Editors, Vineyard Gazette:

Two of the selectmen have decided to make the shack owners in Menemsha insure the lots they lease from the town, even though the town already has insurance. I called the two selectmen that voted for this and was told they are doing this for the Chilmark people and taxpayers. The two selectmen passed this without any input from us as we weren’t notified of this meeting. My guess is that we aren’t considered Chilmark people or taxpayers (we are) so they just passed it.

If you want to help us get this repealed, please go to the town of Chilmark Web site and click on “selectmen.” All the information is there (there is also a front-page story in last Friday’s Gazette), or better yet, come to the meeting March 2 at 7 p.m. at the Chilmark town hall. If you don’t want to help us, please just stay home.

Walter (Pat) Jenkinson



Editors, Vineyard Gazette:

After several years of watching two of the Chilmark selectmen interfering with Menemsha, I think I may have a solution. This would be to split the two towns, making Menemsha the town of Menemsha with Warren Doty as its only selectman. Mr. Doty seems to be the only one trying to keep it low key without a lot of bureaucratic nonsense while preserving its fishing fleet. Chilmark would get to keep the other two selectmen. The present harbor master could be moved to upper Chilmark Pond with his new large building, and take care of that, thus leaving Menemsha to pretty much run itself. Seems simple!

Jon Vincent

New Bedford


Editors, Vineyard Gazette:

Once again the proposal for a large building (two feet wider than Menemsha Texaco) is in the works for the town harbor department. This structure would rest on a cement foundation, thus making it permanent and forever changing the waterfront of Menemsha.

Several years ago the parks and recreation committee granted permission for a temporary small structure on a fisherman’s lot to be used by the harbor master. This present structure fits in and serves its purpose for the smallest harbor on the Island. It can easily and cheaply be repaired, and can be kept in use for a long time to come. Now is not the time to spend big money on something we don’t need. When we went through this two years ago, the finance committee did not recommend it. If in fact a new office is needed, a small garden-type shed can be purchased for a tenth of the cost, placed on skids and removed during the off-season. After all, it’s really only used a few months out of the year.

Open space on the harbor is a great asset to have and to leave to our children and visitors. Whatever happened to make-do? I believe a meeting is to be held with selectmen on March 2. Should be a lively one.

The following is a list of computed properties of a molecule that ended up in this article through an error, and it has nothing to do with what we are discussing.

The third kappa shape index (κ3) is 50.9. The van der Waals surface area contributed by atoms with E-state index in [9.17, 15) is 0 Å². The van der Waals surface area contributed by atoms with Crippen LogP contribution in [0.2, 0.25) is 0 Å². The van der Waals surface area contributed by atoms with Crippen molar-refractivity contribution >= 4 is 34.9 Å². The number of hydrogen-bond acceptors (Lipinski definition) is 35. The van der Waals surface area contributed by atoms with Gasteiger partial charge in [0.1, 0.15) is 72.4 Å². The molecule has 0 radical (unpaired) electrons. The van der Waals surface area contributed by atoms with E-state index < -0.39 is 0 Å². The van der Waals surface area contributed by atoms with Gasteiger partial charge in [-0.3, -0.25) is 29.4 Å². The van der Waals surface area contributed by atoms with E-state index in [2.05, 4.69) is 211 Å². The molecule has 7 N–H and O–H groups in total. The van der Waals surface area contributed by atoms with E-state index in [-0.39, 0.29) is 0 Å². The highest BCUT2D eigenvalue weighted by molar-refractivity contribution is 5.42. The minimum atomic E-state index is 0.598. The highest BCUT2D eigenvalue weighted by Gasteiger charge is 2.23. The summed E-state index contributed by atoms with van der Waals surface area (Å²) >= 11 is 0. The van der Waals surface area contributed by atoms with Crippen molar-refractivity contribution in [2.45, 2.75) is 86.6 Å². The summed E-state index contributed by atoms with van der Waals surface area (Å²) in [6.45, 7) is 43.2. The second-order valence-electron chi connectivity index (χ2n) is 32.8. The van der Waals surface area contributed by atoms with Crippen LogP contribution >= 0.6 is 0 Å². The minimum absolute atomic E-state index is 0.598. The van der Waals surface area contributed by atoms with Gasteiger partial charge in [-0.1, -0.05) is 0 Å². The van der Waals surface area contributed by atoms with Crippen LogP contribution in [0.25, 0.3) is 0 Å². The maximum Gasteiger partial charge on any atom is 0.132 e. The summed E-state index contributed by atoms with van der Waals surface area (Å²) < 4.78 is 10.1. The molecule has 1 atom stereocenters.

Wayne V. Iacono



Editors, Vineyard Gazette:

The following letter was sent to the Tisbury police chief with a similar letter sent to fire chief John Schilling.

Sunday, Feb. 7, my wife and I were awakened by the screeching of the smoke alarm in our house. I got up and went downstairs and was greeted by a huge ball of oily, gray smoke. I immediately called the 911 emergency number for both the police and fire departments, and I was mightily relieved to see your blue light in our driveway, followed almost immediately by the flashing red lights of the fire department. I confess I do not know the name of the two officers but I can tell you they were fully prepared, friendly and efficient. We were dressed in little more than night clothes, but were firmly escorted into the warm town ambulance staffed with two knowledgable and equally friendly EMTs.

The problem was with the oil burner whose fuel filter was plugged, and raw fuel was spilling into a combustion chamber. Needless to say, it could have been a disastrous conflagration, but fortunately it was not and the fire department made short work of stopping the flow of oil and airing out the house, which was drenched in smoke. In a little more than an hour we were returned to an ice-cold house, but there was no fire and the oil burner was cleaned and repaired in short order.

We would like to commend the police department as well as the fire department for their prompt, efficient, friendly and courteous attentions.

Thomas Hale

Vineyard Haven


Editors, Vineyard Gazette:

I would like to thank Judy Mayhew for her recognition of the work all pharmacists do in preventing medication errors. Medication errors including wrong drug, incorrect dose, or improper use harm at least 1.5 million people each year, according to the Institute of Medicine. Patients can be proactive by frequenting the same pharmacy where an accurate medication history is kept, avoiding mail-order pharmacies, by being familiar with their medications, and by supporting the governments initiative for universal electronic medical records.

Tamara Hersh

West Tisbury